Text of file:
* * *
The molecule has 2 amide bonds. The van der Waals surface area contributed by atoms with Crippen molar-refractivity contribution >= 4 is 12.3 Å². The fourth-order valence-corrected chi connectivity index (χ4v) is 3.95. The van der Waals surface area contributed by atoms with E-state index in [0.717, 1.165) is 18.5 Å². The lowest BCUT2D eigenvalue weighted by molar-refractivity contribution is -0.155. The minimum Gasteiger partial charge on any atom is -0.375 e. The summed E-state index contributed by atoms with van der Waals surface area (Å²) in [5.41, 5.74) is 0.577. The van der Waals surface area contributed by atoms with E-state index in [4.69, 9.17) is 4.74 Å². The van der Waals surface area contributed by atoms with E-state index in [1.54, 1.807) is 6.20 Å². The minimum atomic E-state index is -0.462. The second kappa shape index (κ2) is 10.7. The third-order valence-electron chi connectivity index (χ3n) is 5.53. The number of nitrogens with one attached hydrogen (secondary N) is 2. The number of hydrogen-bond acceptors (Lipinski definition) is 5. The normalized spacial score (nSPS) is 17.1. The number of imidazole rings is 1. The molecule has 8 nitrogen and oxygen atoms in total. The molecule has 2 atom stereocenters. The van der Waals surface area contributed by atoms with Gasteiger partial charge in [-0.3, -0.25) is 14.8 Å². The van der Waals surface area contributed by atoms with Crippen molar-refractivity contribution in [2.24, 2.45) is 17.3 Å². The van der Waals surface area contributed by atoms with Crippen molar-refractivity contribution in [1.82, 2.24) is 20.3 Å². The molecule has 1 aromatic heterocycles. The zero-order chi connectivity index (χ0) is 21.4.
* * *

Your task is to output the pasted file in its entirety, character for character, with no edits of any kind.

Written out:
The molecule has 2 amide bonds. The van der Waals surface area contributed by atoms with Crippen molar-refractivity contribution >= 4 is 12.3 Å². The fourth-order valence-corrected chi connectivity index (χ4v) is 3.95. The van der Waals surface area contributed by atoms with E-state index in [0.717, 1.165) is 18.5 Å². The lowest BCUT2D eigenvalue weighted by molar-refractivity contribution is -0.155. The minimum Gasteiger partial charge on any atom is -0.375 e. The summed E-state index contributed by atoms with van der Waals surface area (Å²) in [5.41, 5.74) is 0.577. The van der Waals surface area contributed by atoms with E-state index in [4.69, 9.17) is 4.74 Å². The van der Waals surface area contributed by atoms with E-state index in [1.54, 1.807) is 6.20 Å². The minimum atomic E-state index is -0.462. The second kappa shape index (κ2) is 10.7. The third-order valence-electron chi connectivity index (χ3n) is 5.53. The number of nitrogens with one attached hydrogen (secondary N) is 2. The number of hydrogen-bond acceptors (Lipinski definition) is 5. The normalized spacial score (nSPS) is 17.1. The number of imidazole rings is 1. The molecule has 8 nitrogen and oxygen atoms in total. The molecule has 2 atom stereocenters. The van der Waals surface area contributed by atoms with Gasteiger partial charge in [-0.3, -0.25) is 14.8 Å². The van der Waals surface area contributed by atoms with Crippen molar-refractivity contribution in [2.24, 2.45) is 17.3 Å². The van der Waals surface area contributed by atoms with Crippen molar-refractivity contribution in [1.82, 2.24) is 20.3 Å². The molecule has 1 aromatic heterocycles. The zero-order chi connectivity index (χ0) is 21.4.